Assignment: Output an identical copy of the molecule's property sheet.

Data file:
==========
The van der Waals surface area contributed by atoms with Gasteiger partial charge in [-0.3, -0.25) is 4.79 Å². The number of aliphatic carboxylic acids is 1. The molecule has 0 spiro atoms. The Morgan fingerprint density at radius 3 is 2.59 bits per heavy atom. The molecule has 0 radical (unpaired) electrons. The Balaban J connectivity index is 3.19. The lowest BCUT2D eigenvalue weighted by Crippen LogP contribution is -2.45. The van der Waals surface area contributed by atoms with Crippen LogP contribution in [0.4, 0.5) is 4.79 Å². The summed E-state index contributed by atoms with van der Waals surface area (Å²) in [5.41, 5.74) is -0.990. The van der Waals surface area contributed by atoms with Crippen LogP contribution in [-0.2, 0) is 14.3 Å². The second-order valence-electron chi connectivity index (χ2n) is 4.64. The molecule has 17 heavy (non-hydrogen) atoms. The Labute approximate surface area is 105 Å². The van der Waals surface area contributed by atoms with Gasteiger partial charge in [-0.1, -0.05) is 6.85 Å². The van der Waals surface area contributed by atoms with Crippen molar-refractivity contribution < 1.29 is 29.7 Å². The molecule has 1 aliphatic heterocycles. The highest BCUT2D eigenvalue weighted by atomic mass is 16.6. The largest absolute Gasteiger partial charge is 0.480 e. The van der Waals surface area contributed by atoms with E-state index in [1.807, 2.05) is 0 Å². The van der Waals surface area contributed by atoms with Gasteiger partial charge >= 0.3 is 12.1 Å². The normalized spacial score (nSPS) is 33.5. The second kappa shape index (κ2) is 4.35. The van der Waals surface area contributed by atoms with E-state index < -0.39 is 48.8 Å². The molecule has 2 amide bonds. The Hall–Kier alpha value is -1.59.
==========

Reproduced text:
The van der Waals surface area contributed by atoms with Gasteiger partial charge in [-0.3, -0.25) is 4.79 Å². The number of aliphatic carboxylic acids is 1. The molecule has 0 spiro atoms. The Morgan fingerprint density at radius 3 is 2.59 bits per heavy atom. The molecule has 0 radical (unpaired) electrons. The Balaban J connectivity index is 3.19. The lowest BCUT2D eigenvalue weighted by Crippen LogP contribution is -2.45. The van der Waals surface area contributed by atoms with Crippen LogP contribution in [0.4, 0.5) is 4.79 Å². The summed E-state index contributed by atoms with van der Waals surface area (Å²) in [5.41, 5.74) is -0.990. The van der Waals surface area contributed by atoms with Crippen LogP contribution in [-0.2, 0) is 14.3 Å². The second-order valence-electron chi connectivity index (χ2n) is 4.64. The molecule has 17 heavy (non-hydrogen) atoms. The Labute approximate surface area is 105 Å². The van der Waals surface area contributed by atoms with Gasteiger partial charge in [-0.1, -0.05) is 6.85 Å². The van der Waals surface area contributed by atoms with Crippen molar-refractivity contribution < 1.29 is 29.7 Å². The molecule has 1 aliphatic heterocycles. The highest BCUT2D eigenvalue weighted by atomic mass is 16.6. The largest absolute Gasteiger partial charge is 0.480 e. The van der Waals surface area contributed by atoms with E-state index in [1.807, 2.05) is 0 Å². The van der Waals surface area contributed by atoms with Gasteiger partial charge >= 0.3 is 12.1 Å². The normalized spacial score (nSPS) is 33.5. The second kappa shape index (κ2) is 4.35. The van der Waals surface area contributed by atoms with E-state index < -0.39 is 48.8 Å². The molecule has 2 amide bonds. The Hall–Kier alpha value is -1.59.